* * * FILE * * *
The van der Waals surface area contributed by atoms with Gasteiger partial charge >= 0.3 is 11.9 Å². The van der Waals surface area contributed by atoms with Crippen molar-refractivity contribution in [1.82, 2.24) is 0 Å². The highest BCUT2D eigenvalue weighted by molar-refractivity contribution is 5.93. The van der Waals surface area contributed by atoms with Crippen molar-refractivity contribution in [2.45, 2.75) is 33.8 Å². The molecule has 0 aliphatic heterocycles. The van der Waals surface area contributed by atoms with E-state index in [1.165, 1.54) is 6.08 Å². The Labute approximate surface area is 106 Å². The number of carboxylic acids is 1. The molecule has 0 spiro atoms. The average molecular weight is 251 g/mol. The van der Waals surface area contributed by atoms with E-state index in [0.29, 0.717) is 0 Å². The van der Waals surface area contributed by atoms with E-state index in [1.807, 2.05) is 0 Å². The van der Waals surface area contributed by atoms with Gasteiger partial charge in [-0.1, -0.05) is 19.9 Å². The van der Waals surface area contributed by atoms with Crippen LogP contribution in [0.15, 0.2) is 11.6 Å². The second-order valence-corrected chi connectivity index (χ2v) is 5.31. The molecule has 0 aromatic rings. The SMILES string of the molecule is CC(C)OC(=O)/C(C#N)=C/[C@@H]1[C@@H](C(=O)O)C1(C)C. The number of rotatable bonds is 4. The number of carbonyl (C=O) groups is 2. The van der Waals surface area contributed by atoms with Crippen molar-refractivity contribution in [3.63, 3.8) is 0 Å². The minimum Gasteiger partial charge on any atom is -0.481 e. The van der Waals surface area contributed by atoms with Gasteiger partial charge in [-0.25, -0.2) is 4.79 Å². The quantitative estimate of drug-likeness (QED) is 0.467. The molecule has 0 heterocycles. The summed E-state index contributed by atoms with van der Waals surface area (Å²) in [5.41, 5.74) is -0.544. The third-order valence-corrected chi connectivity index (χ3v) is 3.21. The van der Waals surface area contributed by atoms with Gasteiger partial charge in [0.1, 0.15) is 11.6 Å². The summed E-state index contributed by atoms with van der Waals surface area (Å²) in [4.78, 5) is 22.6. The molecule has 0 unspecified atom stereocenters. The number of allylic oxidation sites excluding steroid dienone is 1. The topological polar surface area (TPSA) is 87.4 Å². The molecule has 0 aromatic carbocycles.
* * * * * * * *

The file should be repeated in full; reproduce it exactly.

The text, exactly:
The van der Waals surface area contributed by atoms with Gasteiger partial charge >= 0.3 is 11.9 Å². The van der Waals surface area contributed by atoms with Crippen molar-refractivity contribution in [1.82, 2.24) is 0 Å². The highest BCUT2D eigenvalue weighted by molar-refractivity contribution is 5.93. The van der Waals surface area contributed by atoms with Crippen molar-refractivity contribution in [2.45, 2.75) is 33.8 Å². The molecule has 0 aliphatic heterocycles. The van der Waals surface area contributed by atoms with E-state index in [1.165, 1.54) is 6.08 Å². The Labute approximate surface area is 106 Å². The number of carboxylic acids is 1. The molecule has 0 spiro atoms. The average molecular weight is 251 g/mol. The van der Waals surface area contributed by atoms with E-state index in [0.29, 0.717) is 0 Å². The van der Waals surface area contributed by atoms with E-state index in [1.807, 2.05) is 0 Å². The van der Waals surface area contributed by atoms with Gasteiger partial charge in [-0.1, -0.05) is 19.9 Å². The van der Waals surface area contributed by atoms with Crippen LogP contribution in [0.15, 0.2) is 11.6 Å². The second-order valence-corrected chi connectivity index (χ2v) is 5.31. The molecule has 0 aromatic rings. The SMILES string of the molecule is CC(C)OC(=O)/C(C#N)=C/[C@@H]1[C@@H](C(=O)O)C1(C)C. The number of rotatable bonds is 4. The number of carbonyl (C=O) groups is 2. The van der Waals surface area contributed by atoms with Crippen molar-refractivity contribution in [3.63, 3.8) is 0 Å². The minimum Gasteiger partial charge on any atom is -0.481 e. The van der Waals surface area contributed by atoms with Gasteiger partial charge in [-0.25, -0.2) is 4.79 Å². The quantitative estimate of drug-likeness (QED) is 0.467. The molecule has 0 heterocycles. The summed E-state index contributed by atoms with van der Waals surface area (Å²) in [5.41, 5.74) is -0.544. The third-order valence-corrected chi connectivity index (χ3v) is 3.21. The van der Waals surface area contributed by atoms with Gasteiger partial charge in [0.1, 0.15) is 11.6 Å². The summed E-state index contributed by atoms with van der Waals surface area (Å²) in [4.78, 5) is 22.6. The molecule has 0 unspecified atom stereocenters. The number of allylic oxidation sites excluding steroid dienone is 1. The topological polar surface area (TPSA) is 87.4 Å². The molecule has 0 aromatic carbocycles.